Before we get too carried away with devolution, some time should be taken to examine where it has worked and failed to come up with the best way to take forward the government’s latest fashionable policy idea, writes Judith Smith
Health policy is notoriously prone to fads and fashions.
It was Theodore Marmor who warned against the “persistent pursuit of panaceas” that are promoted enthusiastically as policy solutions, only to be quietly dropped when they fail to live up to expectations.
Arguably, the latest fashionable policy idea for both the NHS and local government is that of regional devolution.
Manchester is out there in front with devo Manc and the city regions jostling to be next in line for devolution of power to run health and social care appear to have been pipped at the post by rural Cornwall which is soon to be running devo Corn.
The NHS in England is one of the most centrally run health systems in the world, with ministers prone to micromanaging the performance of healthcare organisations, and local managers and boards routinely looking upwards for guidance and approval.
This makes it all the more fascinating that NHS England and the Treasury have done a deal with Greater Manchester to try out a very different way of running local health and care services.
However, before we get too carried away, we should take some time to examine existing research evidence.
At a recent public debate hosted by Leeds Beckett University we did just this, asking: if devolution is the answer, what is the question?
The first question that devolution will be trying to answer is how to commission health and social care in a more locally appropriate manner, at a time when resources are scarce and decisions about funding priorities likely to be tough and contested.
Joint commissioning has been extensively researched and evidence suggests that arrangements typically spend too much time on processes, structures and relationships, with precious little attention paid to agreeing clear desired outcomes and how these will be measured.
Research into health commissioning likewise reveals a tendency to focus on service design and stakeholder involvement, with funders struggling to take difficult decisions about stopping one service and putting in place another. If regional devolution is to buck this trend, it will need to have robust arrangements for enacting its funding priorities, along with political cover at a local and national level.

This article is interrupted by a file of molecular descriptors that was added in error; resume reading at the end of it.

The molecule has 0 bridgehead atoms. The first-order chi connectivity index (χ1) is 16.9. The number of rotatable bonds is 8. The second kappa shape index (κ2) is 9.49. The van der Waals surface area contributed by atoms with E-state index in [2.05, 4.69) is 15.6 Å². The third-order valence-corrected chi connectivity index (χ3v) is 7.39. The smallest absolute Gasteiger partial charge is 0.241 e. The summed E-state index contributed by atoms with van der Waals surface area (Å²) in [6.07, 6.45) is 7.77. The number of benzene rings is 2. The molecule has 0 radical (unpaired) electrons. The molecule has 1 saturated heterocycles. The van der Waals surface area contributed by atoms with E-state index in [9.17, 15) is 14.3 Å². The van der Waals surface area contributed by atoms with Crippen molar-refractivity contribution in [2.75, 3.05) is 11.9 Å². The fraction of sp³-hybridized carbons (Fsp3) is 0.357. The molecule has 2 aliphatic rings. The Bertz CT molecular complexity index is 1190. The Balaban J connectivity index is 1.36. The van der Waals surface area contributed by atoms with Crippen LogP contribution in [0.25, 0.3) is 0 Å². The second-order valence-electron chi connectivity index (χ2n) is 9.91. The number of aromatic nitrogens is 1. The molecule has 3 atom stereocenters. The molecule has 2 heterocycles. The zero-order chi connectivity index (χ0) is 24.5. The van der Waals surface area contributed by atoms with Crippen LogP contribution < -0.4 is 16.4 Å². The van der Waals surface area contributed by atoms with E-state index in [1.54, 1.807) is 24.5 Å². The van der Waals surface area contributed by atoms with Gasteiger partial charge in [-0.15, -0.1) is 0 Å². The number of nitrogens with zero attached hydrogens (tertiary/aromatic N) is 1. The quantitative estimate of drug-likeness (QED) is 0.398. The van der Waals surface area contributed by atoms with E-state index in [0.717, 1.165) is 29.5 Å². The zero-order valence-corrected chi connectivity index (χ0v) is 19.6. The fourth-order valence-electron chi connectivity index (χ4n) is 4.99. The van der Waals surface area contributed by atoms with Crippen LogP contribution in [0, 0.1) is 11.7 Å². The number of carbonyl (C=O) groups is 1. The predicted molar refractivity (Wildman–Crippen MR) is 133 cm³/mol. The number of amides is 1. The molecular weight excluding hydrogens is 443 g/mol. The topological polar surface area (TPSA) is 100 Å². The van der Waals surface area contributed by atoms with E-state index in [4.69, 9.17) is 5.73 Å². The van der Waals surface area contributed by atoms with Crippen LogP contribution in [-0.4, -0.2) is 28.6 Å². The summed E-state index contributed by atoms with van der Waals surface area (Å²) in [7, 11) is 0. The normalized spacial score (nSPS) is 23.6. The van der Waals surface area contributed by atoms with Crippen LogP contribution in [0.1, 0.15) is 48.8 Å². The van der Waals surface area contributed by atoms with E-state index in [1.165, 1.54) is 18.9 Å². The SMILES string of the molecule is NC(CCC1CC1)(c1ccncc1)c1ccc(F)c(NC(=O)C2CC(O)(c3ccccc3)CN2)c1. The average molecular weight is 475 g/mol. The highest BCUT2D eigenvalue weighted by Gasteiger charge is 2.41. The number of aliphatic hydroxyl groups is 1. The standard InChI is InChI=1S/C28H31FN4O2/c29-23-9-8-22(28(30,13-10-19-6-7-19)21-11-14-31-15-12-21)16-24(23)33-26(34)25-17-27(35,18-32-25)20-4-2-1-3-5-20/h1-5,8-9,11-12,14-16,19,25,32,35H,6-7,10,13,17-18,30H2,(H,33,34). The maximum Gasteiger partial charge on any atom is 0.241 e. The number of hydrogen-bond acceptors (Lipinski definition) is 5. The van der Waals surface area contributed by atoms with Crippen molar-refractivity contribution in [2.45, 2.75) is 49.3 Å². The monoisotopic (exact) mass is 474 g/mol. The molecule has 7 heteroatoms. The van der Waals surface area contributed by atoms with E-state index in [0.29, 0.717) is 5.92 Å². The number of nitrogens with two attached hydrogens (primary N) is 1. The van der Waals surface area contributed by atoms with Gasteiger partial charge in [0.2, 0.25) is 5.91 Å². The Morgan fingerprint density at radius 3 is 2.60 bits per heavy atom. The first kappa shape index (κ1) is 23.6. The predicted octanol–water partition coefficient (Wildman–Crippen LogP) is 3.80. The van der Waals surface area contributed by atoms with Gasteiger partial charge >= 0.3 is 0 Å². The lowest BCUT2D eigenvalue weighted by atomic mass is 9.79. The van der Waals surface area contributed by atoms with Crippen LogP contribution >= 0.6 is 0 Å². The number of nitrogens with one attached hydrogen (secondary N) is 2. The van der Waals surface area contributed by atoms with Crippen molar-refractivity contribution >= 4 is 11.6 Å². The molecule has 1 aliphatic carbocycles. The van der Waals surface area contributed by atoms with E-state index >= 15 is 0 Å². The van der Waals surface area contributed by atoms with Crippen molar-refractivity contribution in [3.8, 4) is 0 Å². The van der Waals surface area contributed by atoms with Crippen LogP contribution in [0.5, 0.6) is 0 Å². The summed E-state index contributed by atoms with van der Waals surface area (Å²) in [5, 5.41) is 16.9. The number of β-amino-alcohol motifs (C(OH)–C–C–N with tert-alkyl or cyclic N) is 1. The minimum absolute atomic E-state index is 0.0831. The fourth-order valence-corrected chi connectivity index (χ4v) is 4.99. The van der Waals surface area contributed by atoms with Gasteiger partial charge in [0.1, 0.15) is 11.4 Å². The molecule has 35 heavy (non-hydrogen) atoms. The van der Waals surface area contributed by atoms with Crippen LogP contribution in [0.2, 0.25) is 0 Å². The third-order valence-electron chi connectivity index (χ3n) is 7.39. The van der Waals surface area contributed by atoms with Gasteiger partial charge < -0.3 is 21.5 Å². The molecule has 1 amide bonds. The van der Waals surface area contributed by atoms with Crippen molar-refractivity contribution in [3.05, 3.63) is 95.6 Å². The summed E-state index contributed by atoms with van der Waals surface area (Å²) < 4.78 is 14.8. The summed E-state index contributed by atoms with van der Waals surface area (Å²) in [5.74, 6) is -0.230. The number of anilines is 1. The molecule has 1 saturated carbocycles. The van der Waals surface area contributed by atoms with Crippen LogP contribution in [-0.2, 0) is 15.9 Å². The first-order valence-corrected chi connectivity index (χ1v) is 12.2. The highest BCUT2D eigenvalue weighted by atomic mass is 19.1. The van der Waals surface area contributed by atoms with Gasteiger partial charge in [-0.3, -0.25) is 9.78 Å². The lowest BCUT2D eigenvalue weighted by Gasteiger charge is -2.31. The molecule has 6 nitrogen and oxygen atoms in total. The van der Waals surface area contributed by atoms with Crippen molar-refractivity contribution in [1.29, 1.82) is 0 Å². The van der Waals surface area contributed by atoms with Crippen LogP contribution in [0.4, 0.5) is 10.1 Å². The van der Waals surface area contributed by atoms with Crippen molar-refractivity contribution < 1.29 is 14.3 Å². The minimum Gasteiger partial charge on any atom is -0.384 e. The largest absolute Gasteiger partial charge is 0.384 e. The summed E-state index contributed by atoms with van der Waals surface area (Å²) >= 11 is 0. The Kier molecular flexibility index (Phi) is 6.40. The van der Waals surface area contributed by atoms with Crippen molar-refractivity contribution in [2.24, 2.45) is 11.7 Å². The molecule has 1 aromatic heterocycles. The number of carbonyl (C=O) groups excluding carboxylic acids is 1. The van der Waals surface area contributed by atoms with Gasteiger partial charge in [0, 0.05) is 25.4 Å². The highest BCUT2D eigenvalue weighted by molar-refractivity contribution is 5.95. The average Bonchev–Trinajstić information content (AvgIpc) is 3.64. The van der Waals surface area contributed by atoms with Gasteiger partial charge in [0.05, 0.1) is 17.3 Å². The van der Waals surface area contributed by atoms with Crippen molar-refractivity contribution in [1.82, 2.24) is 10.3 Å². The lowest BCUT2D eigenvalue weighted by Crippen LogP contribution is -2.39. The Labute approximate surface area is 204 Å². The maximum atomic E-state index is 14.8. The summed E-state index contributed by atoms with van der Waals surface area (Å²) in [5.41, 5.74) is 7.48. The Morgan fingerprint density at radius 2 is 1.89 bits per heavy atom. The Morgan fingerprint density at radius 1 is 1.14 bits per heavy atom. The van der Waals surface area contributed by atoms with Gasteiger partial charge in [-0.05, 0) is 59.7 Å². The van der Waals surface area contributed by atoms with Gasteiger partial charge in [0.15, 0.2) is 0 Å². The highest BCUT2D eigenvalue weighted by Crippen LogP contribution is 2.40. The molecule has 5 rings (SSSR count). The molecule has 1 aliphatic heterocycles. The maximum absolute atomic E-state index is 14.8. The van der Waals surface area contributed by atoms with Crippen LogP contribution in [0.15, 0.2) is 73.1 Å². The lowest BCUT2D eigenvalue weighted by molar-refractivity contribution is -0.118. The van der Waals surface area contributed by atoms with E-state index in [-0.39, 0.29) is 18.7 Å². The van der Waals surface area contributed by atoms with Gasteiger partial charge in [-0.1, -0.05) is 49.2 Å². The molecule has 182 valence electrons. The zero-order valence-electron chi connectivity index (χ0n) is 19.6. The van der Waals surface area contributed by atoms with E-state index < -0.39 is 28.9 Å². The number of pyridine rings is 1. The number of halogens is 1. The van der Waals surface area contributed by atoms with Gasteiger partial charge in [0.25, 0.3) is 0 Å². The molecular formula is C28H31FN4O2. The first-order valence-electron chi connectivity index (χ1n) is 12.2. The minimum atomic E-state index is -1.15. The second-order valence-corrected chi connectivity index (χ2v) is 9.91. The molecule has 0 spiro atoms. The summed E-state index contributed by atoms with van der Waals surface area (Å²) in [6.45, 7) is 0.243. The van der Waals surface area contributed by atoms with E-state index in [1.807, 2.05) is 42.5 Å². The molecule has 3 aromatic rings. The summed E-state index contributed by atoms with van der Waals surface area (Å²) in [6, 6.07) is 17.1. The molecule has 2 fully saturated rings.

A second purpose for regional devolution will be the search for the holy grail of integrated care, something that eludes countries across the OECD.
Local government and the NHS are bedevilled by poor co-ordination of services offered to frail older people, children and vulnerable families, and those living with mental health problems. The separate funding, governance and provider arrangements in England are often blamed for this.
However, research evidence is somewhat equivocal in the area of integrated care: efforts to improve care co-ordination seem to improve user and carer experience, but struggle to save money, and may in fact unearth additional demand.
It is important to note that in Northern Ireland, where health and social care have been run jointly for decades, similar problems of disintegrated care are often found.
The third reason for devolution is likely to be a whole-hearted attempt to refocus health and social care on prevention of frailty and ill health, rather than being forever caught up in sorting out service provision for those already struggling with complex health conditions.
Perhaps this is where a devolved approach has something rather different to offer, drawing together the resources and expertise of public health, regional development, housing, education, and NHS care into a single process of planning, priority setting and commissioning.
Indeed, there is learning to be gained from Wales, where different health and care funding priorities have been adopted, focused more strongly on prevention, public health and social care.
Boldness will, however, be needed here by any devolved English region, for investment in public health and prevention will entail cuts to services elsewhere. Local government is well used to making such unpopular decisions and meeting its financial targets, but the NHS has a tradition of baulking difficult choices and living with overspending that gets bailed out by national politicians running scared of the voters.
Alongside all of this is the spectre of that most uncomfortable of facts – that research has shown unequivocally that structural reorganisation rarely achieves its intended goals, and distracts from the tough business of getting on with changing services.
The most profound challenge to Manchester and Cornwall is to demonstrate that by working in a new joint arrangement across health and local government, different and more accountable decisions can be made about service provision, while avoiding unnecessary and distracting changes to management arrangements and organisational structures.
If devolution to regions is to really enable a properly accountable and bold “NHS Local” in place of the centralised approach we have had since 1948, there will be a need for absolute clarity as to its purpose, and how local people, politicians and professionals can measure success.
Perhaps the most difficult question to ponder is whether devo Manc and devo Corn will prove to be radical new organisations that enable preventative and holistic care, or the latest in a line of policy fads.
Professor Judith Smith, director of the Health Services Management Centre, University of Birmingham